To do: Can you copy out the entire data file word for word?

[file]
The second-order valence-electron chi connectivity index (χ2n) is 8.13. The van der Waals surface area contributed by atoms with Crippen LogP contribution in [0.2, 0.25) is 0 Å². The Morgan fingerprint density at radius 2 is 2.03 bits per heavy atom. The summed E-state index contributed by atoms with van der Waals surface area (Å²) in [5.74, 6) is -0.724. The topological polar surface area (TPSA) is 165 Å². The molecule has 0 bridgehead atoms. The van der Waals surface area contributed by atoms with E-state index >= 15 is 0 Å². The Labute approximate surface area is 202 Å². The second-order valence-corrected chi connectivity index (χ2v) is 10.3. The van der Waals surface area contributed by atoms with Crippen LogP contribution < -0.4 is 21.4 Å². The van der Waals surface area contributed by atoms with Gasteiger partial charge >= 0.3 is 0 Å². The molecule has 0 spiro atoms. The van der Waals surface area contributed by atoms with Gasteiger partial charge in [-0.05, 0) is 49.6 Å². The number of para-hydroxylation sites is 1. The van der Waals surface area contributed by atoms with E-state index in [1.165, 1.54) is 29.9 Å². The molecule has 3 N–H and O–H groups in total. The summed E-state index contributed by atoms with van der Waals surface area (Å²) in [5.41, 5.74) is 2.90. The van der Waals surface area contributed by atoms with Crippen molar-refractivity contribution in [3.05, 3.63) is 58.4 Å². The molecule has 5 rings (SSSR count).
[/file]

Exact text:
The second-order valence-electron chi connectivity index (χ2n) is 8.13. The van der Waals surface area contributed by atoms with Crippen LogP contribution in [0.2, 0.25) is 0 Å². The Morgan fingerprint density at radius 2 is 2.03 bits per heavy atom. The summed E-state index contributed by atoms with van der Waals surface area (Å²) in [5.74, 6) is -0.724. The topological polar surface area (TPSA) is 165 Å². The molecule has 0 bridgehead atoms. The van der Waals surface area contributed by atoms with E-state index >= 15 is 0 Å². The Labute approximate surface area is 202 Å². The second-order valence-corrected chi connectivity index (χ2v) is 10.3. The van der Waals surface area contributed by atoms with Crippen LogP contribution < -0.4 is 21.4 Å². The van der Waals surface area contributed by atoms with Gasteiger partial charge >= 0.3 is 0 Å². The molecule has 0 spiro atoms. The van der Waals surface area contributed by atoms with Gasteiger partial charge in [-0.05, 0) is 49.6 Å². The number of para-hydroxylation sites is 1. The van der Waals surface area contributed by atoms with E-state index in [1.165, 1.54) is 29.9 Å². The molecule has 3 N–H and O–H groups in total. The summed E-state index contributed by atoms with van der Waals surface area (Å²) in [5.41, 5.74) is 2.90. The van der Waals surface area contributed by atoms with Crippen molar-refractivity contribution in [3.05, 3.63) is 58.4 Å². The molecule has 5 rings (SSSR count).